I expect to receive a Gauntlet any day. But I know they are being especially careful to ensure the quality is very high before they release any rifles.
When I pre- ordered my Firestorm in late July the delivery date was the end of Sept. Now it’s Oct 25. I hope Diana is being very careful with quality also. ( Hear that Diana? I don’t want another nightmare like I had with the, then new, Wildfire that did release on time and wasn’t right yet. )
I think that your shooting is not the main cause but that the rifle is quite sensitive to which pellet you use. Otherwise I would expect the horizontal pattern to be recurrent in all pictures.
Did you clean the bore as some reader suggested? For a German Diana it normally does not matter, but for a Chinese this can be a large difference,
From all the cleaning comments posted lately I’m willing to donate my services. Sounds like a win win for both of us I can spend a day exploring your collection and you get shiny clean barrels. Better yet it might make a great prize for a contest I’m sure I’m not the only one that would be interested. I can almost hear you say” if you got time to lean you got time to clean”.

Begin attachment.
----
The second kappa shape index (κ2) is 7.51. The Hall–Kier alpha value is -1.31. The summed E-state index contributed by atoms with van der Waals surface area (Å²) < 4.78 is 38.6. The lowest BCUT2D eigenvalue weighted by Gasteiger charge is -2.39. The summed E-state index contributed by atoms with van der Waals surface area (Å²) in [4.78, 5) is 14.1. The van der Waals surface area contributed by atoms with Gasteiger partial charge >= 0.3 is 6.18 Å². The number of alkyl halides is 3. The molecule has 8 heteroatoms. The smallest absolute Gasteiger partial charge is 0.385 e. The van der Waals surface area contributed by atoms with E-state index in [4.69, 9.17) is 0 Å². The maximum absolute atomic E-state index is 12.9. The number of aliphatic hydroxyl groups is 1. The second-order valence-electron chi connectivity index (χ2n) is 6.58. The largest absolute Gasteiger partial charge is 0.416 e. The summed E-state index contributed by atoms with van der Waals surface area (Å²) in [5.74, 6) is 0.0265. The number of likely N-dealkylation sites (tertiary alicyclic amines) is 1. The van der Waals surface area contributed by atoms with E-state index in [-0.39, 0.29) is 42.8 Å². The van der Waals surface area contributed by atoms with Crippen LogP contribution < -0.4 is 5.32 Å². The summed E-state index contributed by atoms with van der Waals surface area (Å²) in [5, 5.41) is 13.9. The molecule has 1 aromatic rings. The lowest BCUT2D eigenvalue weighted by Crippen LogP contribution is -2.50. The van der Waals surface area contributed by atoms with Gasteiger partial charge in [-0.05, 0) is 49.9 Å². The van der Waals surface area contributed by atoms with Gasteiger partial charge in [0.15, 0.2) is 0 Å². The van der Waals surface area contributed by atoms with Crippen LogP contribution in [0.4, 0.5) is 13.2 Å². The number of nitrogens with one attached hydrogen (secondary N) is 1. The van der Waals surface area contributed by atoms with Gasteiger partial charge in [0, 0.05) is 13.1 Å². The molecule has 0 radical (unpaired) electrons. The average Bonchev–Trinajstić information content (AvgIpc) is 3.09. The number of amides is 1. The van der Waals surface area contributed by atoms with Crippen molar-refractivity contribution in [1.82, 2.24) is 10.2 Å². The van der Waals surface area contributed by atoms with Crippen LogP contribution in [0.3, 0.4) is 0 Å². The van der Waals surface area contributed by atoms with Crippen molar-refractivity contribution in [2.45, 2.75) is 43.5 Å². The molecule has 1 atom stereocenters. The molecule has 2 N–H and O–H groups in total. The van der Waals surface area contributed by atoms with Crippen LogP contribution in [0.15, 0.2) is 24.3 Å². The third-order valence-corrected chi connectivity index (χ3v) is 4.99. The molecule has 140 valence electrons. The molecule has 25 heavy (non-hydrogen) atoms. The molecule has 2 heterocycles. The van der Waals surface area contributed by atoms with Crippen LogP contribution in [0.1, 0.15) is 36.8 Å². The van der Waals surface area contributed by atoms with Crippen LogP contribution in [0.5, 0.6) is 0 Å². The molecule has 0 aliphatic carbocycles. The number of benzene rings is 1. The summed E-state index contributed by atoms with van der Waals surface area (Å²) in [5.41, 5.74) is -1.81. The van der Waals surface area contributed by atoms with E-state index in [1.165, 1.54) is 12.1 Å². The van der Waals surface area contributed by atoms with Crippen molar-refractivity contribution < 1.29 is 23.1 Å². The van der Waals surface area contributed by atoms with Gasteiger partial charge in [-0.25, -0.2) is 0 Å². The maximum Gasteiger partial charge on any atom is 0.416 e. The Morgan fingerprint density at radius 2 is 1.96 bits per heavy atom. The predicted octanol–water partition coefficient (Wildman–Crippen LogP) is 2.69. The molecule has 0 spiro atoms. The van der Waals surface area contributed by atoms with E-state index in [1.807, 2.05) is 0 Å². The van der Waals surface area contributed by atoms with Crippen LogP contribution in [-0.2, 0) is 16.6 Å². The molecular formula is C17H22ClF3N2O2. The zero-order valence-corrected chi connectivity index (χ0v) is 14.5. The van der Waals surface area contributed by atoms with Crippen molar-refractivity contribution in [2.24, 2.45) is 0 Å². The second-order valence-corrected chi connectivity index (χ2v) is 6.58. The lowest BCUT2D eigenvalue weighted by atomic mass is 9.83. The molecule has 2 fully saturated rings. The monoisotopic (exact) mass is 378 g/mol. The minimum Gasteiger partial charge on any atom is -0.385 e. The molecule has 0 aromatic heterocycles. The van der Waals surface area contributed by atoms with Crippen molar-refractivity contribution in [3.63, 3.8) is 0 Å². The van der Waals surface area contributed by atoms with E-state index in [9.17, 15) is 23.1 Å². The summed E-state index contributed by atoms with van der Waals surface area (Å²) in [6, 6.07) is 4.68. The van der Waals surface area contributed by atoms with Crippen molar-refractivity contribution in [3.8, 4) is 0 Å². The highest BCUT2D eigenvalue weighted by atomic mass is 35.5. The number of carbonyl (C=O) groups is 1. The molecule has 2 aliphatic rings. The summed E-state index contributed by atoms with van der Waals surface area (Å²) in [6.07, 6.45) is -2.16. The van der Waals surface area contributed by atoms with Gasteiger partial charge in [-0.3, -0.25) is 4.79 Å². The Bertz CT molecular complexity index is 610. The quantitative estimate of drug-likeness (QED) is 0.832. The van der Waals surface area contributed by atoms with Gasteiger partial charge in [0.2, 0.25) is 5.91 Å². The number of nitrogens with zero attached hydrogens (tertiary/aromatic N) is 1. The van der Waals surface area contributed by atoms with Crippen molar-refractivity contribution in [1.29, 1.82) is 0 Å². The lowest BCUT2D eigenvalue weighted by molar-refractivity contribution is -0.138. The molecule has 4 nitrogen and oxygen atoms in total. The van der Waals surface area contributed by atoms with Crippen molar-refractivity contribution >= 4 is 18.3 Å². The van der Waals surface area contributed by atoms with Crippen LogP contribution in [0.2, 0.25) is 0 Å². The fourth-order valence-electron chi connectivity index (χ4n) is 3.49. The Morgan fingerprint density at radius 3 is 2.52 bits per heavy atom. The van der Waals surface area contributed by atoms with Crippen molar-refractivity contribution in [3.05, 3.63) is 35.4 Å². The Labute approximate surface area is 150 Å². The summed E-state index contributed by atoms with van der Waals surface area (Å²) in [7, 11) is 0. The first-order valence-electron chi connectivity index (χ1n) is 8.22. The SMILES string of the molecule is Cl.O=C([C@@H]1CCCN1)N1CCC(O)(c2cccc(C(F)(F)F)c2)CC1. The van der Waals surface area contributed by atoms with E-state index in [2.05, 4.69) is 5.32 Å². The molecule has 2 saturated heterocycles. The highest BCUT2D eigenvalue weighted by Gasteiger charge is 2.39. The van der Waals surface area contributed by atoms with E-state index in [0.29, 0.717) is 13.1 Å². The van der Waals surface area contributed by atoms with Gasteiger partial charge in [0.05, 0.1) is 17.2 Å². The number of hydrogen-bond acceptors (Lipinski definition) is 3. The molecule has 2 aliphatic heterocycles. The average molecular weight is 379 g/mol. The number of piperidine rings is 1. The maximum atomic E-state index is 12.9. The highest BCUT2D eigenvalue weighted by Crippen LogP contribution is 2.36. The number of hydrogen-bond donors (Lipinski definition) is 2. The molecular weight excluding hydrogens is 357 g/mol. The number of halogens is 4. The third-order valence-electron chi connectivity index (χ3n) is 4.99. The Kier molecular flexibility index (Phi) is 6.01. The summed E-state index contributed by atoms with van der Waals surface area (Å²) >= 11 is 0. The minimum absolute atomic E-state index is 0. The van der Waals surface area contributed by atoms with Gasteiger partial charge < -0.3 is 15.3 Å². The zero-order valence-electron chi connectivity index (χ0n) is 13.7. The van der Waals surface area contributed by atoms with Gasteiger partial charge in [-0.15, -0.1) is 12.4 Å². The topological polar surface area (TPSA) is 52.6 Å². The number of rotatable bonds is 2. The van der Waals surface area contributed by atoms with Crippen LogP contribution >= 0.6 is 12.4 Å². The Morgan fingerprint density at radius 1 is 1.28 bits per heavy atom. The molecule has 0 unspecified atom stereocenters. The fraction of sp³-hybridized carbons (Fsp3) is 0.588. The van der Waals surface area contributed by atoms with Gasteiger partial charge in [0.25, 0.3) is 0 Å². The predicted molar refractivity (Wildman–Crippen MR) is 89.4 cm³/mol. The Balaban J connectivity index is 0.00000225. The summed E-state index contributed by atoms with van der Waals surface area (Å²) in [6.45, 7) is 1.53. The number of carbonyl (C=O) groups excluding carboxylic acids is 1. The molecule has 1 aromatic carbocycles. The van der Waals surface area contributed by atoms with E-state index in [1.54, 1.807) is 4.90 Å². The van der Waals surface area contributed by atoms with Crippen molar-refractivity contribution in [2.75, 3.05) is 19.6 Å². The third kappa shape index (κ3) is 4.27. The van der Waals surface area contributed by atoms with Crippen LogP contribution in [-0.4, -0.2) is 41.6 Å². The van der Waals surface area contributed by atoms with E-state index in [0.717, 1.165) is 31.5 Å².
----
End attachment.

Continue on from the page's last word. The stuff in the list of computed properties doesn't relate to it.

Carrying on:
Just being able to hold a Whiscombe makes it worth the price of admission, even if it’s three times the work.
I know that you don’t look at other reviews so you can start from a clean slate, but if this is the gun that Tyler at PA tested, (“the rifle I’m testing is one Pyramyd Air put through many tests “) then you should have gotten better results. He used Crosman Premiers and JSB Exact Jumbos also, to better effect with a scope at greater distance. If it’s not the same gun, in the immortal words of Rosanne Rosannadanna, “Never mind.”
Or, it could be my eyes. In the other words of Rosanne Rosannadanna — “It’s always something!”
Not even I know if it’s the same gun or not. There are a few of them out there in .22. I can only speak for the one that I shot in the video in terms of performance. I did also try a .177 that was not quite as impressive as the .22, but still for the money very good.
I am sure BB will get it dialed in with a scope, looking forward to seeing it!
Would like to say that I enjoyed your video review of the Stormrider. As I recall, that one was incredibly accurate at 50 yards. Looking forward to B.B.’s continued review also. He really get’s into the meat and potatoes of the rifles he reviews.
The rear sight seems to be held to the barrel and reservoir by a clam. Is it possible to move this clamp along the length of the barrel to accommodate longer scopes or to tune the harmonics of the barrel or perhaps to entirely remove the clamp and create a floating barrel?